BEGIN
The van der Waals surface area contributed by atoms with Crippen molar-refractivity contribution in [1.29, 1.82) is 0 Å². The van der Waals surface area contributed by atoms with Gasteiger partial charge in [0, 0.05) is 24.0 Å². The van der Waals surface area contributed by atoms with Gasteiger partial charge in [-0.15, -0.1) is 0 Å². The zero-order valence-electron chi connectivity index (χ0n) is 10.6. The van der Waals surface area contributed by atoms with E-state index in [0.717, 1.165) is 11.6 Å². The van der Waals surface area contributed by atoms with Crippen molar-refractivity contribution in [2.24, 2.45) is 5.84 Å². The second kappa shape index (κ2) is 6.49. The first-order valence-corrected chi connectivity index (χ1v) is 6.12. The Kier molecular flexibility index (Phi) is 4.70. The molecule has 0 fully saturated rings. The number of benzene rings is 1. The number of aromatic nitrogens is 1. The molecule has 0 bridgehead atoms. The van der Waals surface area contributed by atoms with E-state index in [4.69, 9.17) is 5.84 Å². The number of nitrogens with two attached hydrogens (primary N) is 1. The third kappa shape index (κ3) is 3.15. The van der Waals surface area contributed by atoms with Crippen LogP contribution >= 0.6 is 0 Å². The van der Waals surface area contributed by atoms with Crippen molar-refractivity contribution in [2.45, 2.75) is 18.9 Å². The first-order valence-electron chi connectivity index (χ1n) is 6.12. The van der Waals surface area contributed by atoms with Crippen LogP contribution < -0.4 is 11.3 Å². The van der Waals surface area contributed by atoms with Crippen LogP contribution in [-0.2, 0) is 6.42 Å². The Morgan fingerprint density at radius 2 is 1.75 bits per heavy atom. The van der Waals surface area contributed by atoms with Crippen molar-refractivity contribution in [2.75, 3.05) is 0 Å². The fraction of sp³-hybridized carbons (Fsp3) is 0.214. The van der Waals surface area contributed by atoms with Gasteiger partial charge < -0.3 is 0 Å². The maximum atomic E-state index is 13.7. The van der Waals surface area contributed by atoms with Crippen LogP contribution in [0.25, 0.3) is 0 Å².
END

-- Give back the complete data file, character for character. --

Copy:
The van der Waals surface area contributed by atoms with Crippen molar-refractivity contribution in [1.29, 1.82) is 0 Å². The van der Waals surface area contributed by atoms with Gasteiger partial charge in [0, 0.05) is 24.0 Å². The van der Waals surface area contributed by atoms with Gasteiger partial charge in [-0.15, -0.1) is 0 Å². The zero-order valence-electron chi connectivity index (χ0n) is 10.6. The van der Waals surface area contributed by atoms with E-state index in [0.717, 1.165) is 11.6 Å². The van der Waals surface area contributed by atoms with Crippen molar-refractivity contribution in [2.24, 2.45) is 5.84 Å². The second kappa shape index (κ2) is 6.49. The first-order valence-corrected chi connectivity index (χ1v) is 6.12. The Kier molecular flexibility index (Phi) is 4.70. The molecule has 0 fully saturated rings. The number of benzene rings is 1. The number of aromatic nitrogens is 1. The molecule has 0 bridgehead atoms. The van der Waals surface area contributed by atoms with E-state index in [4.69, 9.17) is 5.84 Å². The number of nitrogens with two attached hydrogens (primary N) is 1. The third kappa shape index (κ3) is 3.15. The van der Waals surface area contributed by atoms with Crippen LogP contribution >= 0.6 is 0 Å². The van der Waals surface area contributed by atoms with Crippen molar-refractivity contribution in [2.45, 2.75) is 18.9 Å². The first-order valence-electron chi connectivity index (χ1n) is 6.12. The van der Waals surface area contributed by atoms with Crippen LogP contribution < -0.4 is 11.3 Å². The van der Waals surface area contributed by atoms with Crippen LogP contribution in [-0.2, 0) is 6.42 Å². The Morgan fingerprint density at radius 2 is 1.75 bits per heavy atom. The van der Waals surface area contributed by atoms with Crippen molar-refractivity contribution in [2.75, 3.05) is 0 Å². The fraction of sp³-hybridized carbons (Fsp3) is 0.214. The van der Waals surface area contributed by atoms with Gasteiger partial charge < -0.3 is 0 Å². The maximum atomic E-state index is 13.7. The van der Waals surface area contributed by atoms with Crippen LogP contribution in [0.25, 0.3) is 0 Å².